Monday, March 10, 2008

Czech Inflation and Unemployment February 2008

Czech consumer prices rose by 0.3 percent in February, keeping annual inflation at the nine-year high of 7.5% which it reached in January, the statistical bureau said on today. Price growth was driven mainly by housing prices, including water and heating, and kept open the possibility that the central bank will raise interest rates once more in the next few months. A separate set of figures from the Labour Ministry showed unemployment fell to 5.9 percent in February from 6.1 percent in the previous month.

The data lacked the kind of negative surprise impact which shocked the market in January but this continuing high inflation may well prompt more monetary policy tightening. The central bank has raised the main repo rate by 200 basis points to 3.75 percent as the economy grwon at a tidy clip over the past three years.

The central bank has acknowledged inflation is still 0.6 percentage points above its fresh forecast, and has been struggling to try to anchor inflation expectations, suggesting that the current spike is largely a short-term deviation.

A major anti-inflationary factor has been the rise in the value of the koruna, which currently stands up some 11 percent year-on-year against the euro. It has been cooling off from the record 24.83 seen on March 4, and briefly dipped to 25.125 after the inflation data from 25.095 before but then firmed back to 25.033 by 1310 GMT.

There are various risks to the banks inflation forecast on both the supply and demand sides. One clear danger if that the rapid rise in some prices, even if only temporary, creates higher costs for businesses that may lead to rises in other prices as well as higher expectations for higher inflation among Czech consumers and companies. This risk may well prompt the Czech central bank to raise rates either this month or in the not too distant future.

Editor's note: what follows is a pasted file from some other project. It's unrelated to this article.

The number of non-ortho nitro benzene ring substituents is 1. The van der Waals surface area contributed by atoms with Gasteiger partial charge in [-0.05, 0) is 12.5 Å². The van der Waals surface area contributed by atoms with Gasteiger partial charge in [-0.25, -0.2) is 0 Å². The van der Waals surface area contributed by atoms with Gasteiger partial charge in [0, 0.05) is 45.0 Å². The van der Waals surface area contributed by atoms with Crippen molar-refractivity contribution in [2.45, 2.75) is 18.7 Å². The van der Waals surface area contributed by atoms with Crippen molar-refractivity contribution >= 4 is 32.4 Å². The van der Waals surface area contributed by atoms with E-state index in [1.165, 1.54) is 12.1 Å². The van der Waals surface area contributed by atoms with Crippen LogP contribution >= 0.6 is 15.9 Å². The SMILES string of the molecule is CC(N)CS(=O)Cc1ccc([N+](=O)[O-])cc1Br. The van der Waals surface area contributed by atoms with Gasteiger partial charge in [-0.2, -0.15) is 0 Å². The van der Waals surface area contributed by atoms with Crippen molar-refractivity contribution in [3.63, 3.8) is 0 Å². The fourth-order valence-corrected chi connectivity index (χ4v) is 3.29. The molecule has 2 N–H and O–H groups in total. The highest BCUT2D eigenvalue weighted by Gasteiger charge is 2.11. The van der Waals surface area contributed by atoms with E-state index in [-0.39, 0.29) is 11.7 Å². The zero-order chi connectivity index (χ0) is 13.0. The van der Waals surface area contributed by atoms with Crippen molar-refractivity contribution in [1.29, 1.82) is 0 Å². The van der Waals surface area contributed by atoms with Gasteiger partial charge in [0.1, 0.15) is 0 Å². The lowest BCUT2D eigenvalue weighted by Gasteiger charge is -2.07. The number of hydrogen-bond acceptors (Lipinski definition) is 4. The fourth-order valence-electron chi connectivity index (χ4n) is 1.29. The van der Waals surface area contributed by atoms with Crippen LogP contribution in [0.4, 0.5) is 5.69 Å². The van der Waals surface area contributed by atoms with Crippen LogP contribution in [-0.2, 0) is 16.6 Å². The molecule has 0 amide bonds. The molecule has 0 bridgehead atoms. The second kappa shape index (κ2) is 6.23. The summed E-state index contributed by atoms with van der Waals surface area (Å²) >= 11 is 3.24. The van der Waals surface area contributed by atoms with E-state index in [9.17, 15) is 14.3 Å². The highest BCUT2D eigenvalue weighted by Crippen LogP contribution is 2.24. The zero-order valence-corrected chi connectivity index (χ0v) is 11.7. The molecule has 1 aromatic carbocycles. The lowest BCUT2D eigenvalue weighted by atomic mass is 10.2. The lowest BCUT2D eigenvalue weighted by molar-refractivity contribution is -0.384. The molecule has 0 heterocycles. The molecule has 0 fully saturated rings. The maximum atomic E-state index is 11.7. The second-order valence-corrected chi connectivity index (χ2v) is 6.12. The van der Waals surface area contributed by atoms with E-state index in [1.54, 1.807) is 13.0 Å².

On the supply side there are gowing pressures from labour shortages in some sectors. Separate unemployment data out today from the Ministry of Labour and Social Affairs showed the number of jobless fell to 5.9%, its third lowest level since 1998 in what is already tight labour market, further boosting the case for a rate hike.

In February the Czech employment offices registered a total of 355,033 job seekers. That is 9,511 less than at the end of January, and 99,704 less than in February 2007. The number of available job seekers (job seekers currently available for work) was 330,641. In the course of February, job offices registered a total of 40,002 first signings. That is 23,152 job seekers less than in January and 718 newly registered job seekers less than in February 2007. In February job offices registration was terminated by 49,513 job seekers. New jobs have been taken up by 31,735 persons.

In February 2008 the unemployment rate was 5.9 % (January 2008: 6.1 %, February 2007: 7.7 %). The unemployment rate was higher than average in 35 districts, the highest being in Most (14.9 %), Karviná (13.1 %), Znojmo and Jeseník both (11.9 %) and Teplice (11.8 %). The lowest unemployment rate was in the districts of Praha–východ (1.7 %), Praha–západ (1.9 %), Praha and Mladá Boleslav (both 2.2 %). The unemployment rate for women was 7.2 % and the unemployment rate for men was 5.0 %.

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